It has been just over a year since I wrote my last article about the law and penalties around using your cell phone while driving in Manitoba. I thought it was time to take a look back and provide some further information and updates (as the law is constantly changing).
Changes to the law since May 2015
For the most part, the law is pretty much the same as it was a year ago. The definition of a hand-held electronic device is the same, the definition of "use" is the same, and the fine amount is the same. Manitoba Justice's Brown Book is used to specify which category a Highway Traffic Act offence falls under, and what the fine amount is. Section 215.1(2) is listed as a Category D fine with a set amount of $203.80.
What has changed, and it is a significant change, is that you face losing 5 driver safety points instead of 2. You now face 5 demerits for this offence, which would take you 5 years to earn back. This change in the law came into place on July 1, 2015. Here's a news article about it from the CBC, Distracted drivers hit with more demerits in Manitoba July 1. Which means your licence can cost a lot more and you could lose the discount on your vehicle registration as well. The Government of Manitoba is really trying to crack down on distracted driving, but I think a lot of us still see people texting on their phones as they are stopped at a red light, or holding their phone and talking as they change lanes without signalling. Making punishments tougher doesn't always deter people.
Comments From Original Post
There were a lot of great comments and questions on the original post. I am just going to summarize them here for everyone:
- If you have a wallet phone case, can you open your wallet while driving? If you view the phone's screen (even if the screen is not turned on), that is considered using your device and it is illegal. Best advice, leave your phone out of arm's reach.
- Can I mount my phone on my dashboard and use it as a GPS? No, you cannot. It would be legal to purchase a separate GPS device that would not be defined as a handheld electronic device under the Highway Traffic Act, but you cannot look at your phone's screen for directions while you are operating your vehicle. There are exceptions to use a cell phone while driving if you can use it hands free (like a Bluetooth headset) but the exceptions are only for use as a telephone and not a GPS unit.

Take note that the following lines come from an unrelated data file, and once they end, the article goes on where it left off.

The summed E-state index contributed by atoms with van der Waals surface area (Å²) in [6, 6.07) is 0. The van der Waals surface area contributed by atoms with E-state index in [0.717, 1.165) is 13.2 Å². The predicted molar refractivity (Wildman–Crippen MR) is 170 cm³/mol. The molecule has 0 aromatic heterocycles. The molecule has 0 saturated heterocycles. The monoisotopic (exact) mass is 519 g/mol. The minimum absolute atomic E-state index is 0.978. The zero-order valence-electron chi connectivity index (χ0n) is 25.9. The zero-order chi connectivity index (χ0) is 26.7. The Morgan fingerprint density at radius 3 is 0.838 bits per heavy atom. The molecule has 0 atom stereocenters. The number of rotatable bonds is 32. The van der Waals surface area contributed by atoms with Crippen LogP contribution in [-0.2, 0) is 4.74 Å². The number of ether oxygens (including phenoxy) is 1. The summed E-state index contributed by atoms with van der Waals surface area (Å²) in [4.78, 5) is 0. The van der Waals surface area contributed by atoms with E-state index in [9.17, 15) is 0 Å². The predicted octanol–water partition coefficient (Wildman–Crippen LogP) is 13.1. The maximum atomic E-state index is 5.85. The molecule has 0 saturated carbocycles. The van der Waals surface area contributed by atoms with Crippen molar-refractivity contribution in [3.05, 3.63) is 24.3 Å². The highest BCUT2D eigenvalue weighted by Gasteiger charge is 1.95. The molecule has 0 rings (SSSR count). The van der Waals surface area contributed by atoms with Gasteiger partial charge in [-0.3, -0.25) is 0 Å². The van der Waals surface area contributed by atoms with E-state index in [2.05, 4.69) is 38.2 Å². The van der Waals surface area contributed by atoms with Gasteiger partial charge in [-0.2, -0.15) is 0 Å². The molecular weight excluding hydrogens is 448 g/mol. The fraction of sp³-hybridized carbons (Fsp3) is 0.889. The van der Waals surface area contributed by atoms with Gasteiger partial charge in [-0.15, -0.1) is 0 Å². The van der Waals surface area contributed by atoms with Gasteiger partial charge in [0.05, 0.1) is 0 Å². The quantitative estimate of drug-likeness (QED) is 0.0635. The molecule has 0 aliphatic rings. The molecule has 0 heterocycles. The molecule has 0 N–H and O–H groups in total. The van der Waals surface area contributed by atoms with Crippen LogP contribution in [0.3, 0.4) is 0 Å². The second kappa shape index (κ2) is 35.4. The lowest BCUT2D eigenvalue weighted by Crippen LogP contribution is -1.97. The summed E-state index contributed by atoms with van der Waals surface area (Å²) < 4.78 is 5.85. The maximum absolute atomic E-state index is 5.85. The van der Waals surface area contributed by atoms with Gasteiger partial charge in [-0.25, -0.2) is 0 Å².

- Can I talk on my phone using headphones with a built in microphone? Yes, as long as you only have one ear bud in your ear (you can never operate a vehicle with both in your ear legally) and you do not use your hands to access the phone at all.
- Can I use my phone to record the police after I am safely pulled over? This is tricky because the law says you cannot use your device while on a roadway. So even if you are pulled over on the side of the road and parked, you cannot legally use your phone at that point. If you are no longer on a roadway and the vehicle is in park and stationary, you can use your phone at that point. Also, if you exit your vehicle, then you would be allowed to use your phone. How you choose to use your phone is up to you.
- Cell Phones and Driving in Manitoba (MichaelDyck.ca)
- Forced to Give Up Your Phone Password (MichaelDyck.ca)
- New Tougher Driving Laws for Manitoba (MichaelDyck.ca)
- Using a Cell Phone While Driving (TomRees.ca)
About the author
Michael Dyck is a partner at Rees & Dyck Criminal Defence. He represents clients primarily from Winnipeg, Steinbach, and rural Manitoba. He has extensive experience helping people charged with criminal offences and focuses on building legal strategy with clients. To read more of his articles, please visit his partner's website TomRees.ca.